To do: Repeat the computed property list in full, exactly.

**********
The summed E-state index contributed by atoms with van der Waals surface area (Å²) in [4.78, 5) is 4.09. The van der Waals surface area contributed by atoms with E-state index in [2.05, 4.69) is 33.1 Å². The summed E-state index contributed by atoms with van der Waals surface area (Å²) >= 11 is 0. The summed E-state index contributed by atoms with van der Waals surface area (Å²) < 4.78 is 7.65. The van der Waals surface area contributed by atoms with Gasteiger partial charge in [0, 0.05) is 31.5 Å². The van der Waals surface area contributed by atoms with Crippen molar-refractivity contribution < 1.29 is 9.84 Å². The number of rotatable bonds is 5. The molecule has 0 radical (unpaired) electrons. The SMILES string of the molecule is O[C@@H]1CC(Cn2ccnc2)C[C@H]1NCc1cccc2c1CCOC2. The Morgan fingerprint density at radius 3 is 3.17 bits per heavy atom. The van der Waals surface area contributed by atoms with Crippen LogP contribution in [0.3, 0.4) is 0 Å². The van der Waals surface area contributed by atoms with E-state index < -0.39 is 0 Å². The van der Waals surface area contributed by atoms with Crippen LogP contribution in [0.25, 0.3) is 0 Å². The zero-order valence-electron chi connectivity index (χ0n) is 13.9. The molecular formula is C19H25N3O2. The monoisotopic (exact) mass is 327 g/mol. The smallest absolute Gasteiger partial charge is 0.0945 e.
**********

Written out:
The summed E-state index contributed by atoms with van der Waals surface area (Å²) in [4.78, 5) is 4.09. The van der Waals surface area contributed by atoms with E-state index in [2.05, 4.69) is 33.1 Å². The summed E-state index contributed by atoms with van der Waals surface area (Å²) >= 11 is 0. The summed E-state index contributed by atoms with van der Waals surface area (Å²) < 4.78 is 7.65. The van der Waals surface area contributed by atoms with Gasteiger partial charge in [0, 0.05) is 31.5 Å². The van der Waals surface area contributed by atoms with Crippen molar-refractivity contribution < 1.29 is 9.84 Å². The number of rotatable bonds is 5. The molecule has 0 radical (unpaired) electrons. The SMILES string of the molecule is O[C@@H]1CC(Cn2ccnc2)C[C@H]1NCc1cccc2c1CCOC2. The Morgan fingerprint density at radius 3 is 3.17 bits per heavy atom. The van der Waals surface area contributed by atoms with Crippen LogP contribution in [0.3, 0.4) is 0 Å². The van der Waals surface area contributed by atoms with E-state index < -0.39 is 0 Å². The van der Waals surface area contributed by atoms with Crippen LogP contribution in [0.25, 0.3) is 0 Å². The zero-order valence-electron chi connectivity index (χ0n) is 13.9. The molecular formula is C19H25N3O2. The monoisotopic (exact) mass is 327 g/mol. The smallest absolute Gasteiger partial charge is 0.0945 e.